So I know that tag is not supported in salesforce1 and thats really inconvenient. I currently have a master-detail relationship object that I create a visualforce page for so that users on desktop don't have to click to navigate to the master.

So my visualforce page currently has

<apex: details subject="{!child__c.master}" />

and it shows everything that's needed and I can just drag it onto a section in the layout. Is there a similar approach to this in salesforce1 or am I going to have to list everything specifically (which I'm avoiding because the master has 23+ fields)?


You have at least four choices here, probably more. I leave your choices up to you, but I'll put them all in one answer.

Field Set

You can make field sets, then use them to generate fields using an iterator. There's examples of this in the docs.


Easy to code. Can use different order and/or omit fields to be more mobile friendly.


Page layout won't drive the mobile layout. You'll have to modify the field set independently of the layout.

Use a Visualforce Generator

There's an app on the app exchange that gives you the ability to generate pages based on layouts.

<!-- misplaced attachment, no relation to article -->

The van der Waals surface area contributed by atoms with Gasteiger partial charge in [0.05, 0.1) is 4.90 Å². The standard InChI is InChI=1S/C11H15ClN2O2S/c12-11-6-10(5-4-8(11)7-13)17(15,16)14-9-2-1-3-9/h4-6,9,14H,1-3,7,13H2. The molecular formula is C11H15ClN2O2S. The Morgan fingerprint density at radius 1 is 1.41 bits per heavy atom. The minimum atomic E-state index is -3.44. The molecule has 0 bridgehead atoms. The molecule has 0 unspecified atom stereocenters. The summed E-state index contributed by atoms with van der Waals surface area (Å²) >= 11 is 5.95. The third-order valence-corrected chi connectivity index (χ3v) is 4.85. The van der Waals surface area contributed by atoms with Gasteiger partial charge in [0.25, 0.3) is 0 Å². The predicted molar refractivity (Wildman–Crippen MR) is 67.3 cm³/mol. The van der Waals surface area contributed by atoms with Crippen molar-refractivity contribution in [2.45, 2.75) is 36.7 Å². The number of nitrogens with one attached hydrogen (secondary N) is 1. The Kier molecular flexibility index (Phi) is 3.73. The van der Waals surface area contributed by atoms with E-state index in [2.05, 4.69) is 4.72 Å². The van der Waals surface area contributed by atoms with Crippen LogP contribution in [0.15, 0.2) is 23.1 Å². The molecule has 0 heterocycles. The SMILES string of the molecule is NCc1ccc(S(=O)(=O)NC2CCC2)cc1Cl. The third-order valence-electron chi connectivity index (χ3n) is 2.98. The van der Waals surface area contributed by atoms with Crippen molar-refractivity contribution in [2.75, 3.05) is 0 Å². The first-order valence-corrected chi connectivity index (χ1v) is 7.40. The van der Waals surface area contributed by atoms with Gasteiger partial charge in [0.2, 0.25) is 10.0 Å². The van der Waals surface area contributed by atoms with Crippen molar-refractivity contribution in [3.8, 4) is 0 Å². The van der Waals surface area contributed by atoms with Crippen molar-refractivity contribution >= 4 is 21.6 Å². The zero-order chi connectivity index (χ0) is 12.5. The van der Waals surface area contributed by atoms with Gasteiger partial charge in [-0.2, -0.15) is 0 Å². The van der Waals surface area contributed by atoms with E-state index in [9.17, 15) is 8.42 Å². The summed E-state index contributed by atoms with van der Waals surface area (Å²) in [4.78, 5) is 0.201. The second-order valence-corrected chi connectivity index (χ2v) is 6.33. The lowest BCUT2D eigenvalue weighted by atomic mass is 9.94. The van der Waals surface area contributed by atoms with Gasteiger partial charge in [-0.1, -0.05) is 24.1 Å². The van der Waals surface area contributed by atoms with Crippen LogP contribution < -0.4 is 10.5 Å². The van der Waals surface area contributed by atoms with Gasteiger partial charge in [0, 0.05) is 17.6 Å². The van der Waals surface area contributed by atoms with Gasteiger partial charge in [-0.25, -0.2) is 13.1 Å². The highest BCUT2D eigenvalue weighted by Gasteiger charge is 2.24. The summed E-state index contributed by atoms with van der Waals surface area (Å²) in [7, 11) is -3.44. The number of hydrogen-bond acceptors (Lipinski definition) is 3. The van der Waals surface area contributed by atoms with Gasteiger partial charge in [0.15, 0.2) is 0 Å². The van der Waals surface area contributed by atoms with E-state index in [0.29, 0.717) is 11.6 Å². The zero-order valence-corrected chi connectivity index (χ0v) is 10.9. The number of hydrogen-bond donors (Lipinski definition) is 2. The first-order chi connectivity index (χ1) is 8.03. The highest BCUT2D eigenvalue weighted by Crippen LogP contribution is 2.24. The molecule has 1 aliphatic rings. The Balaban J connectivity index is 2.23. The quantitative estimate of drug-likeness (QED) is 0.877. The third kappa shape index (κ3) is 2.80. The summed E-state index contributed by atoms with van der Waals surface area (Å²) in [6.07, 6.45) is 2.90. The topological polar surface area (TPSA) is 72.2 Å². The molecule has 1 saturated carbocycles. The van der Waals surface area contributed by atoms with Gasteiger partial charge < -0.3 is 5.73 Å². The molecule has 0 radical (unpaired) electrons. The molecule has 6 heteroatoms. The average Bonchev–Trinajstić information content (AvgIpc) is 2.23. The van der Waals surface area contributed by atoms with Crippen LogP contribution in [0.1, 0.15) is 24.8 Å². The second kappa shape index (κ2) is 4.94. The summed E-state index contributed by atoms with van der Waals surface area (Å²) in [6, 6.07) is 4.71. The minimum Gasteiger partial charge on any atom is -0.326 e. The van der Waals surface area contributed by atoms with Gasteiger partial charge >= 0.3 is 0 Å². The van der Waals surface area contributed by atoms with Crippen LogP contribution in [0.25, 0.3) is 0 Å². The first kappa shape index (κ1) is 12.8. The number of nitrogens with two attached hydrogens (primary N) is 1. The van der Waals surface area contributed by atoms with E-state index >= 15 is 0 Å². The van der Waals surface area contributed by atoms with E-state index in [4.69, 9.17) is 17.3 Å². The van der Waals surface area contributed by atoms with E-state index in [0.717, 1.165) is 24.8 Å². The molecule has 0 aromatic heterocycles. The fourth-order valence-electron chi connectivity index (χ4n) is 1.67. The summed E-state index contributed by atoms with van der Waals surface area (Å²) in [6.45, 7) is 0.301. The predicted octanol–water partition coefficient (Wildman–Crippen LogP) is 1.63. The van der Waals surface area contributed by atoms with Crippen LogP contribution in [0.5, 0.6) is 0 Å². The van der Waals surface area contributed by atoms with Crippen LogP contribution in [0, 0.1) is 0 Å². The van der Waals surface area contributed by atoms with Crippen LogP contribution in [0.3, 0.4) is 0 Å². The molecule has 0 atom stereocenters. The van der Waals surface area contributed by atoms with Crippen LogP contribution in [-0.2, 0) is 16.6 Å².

Easy to use.


Changing the layout won't change the page. You'll be forced to regenerate the code each time a layout change occurs.

Apex Code Metadata

There's yet another app that clones your configurations into data on a custom object. I believe layouts are included, but I'm not 100% on this, as I've never used it personally.


No code changes necessary. The app can be scheduled.


There is a delay on changes, since it only runs on a schedule or is manually invoked.

Mobile Rendering

You can use the API to determine the fields from the layout, then render this data. You may choose to either enumerate all the fields, then have the script dynamically show the fields (more bandwidth), or perform a query based on the describe result (more round trips, API calls).


Less work server side, and can immediately detect changes.


Lots of JavaScript. May use more bandwidth and may take longer to render because of round trips.

Personally, I think using a server side solution may be preferable in this case, but the last option has the potential to be the fastest if done right.

  • hmm nice. Didn't think about that last one. That's a perfect option. I'm way more efficient in javascript then apex=]
    – Oakage
    Jun 6 '14 at 18:17
  • 1
    A well implemented design could be faster than native Visualforce anyways. Is say to with your strengths.
    – sfdcfox
    Jun 6 '14 at 18:40

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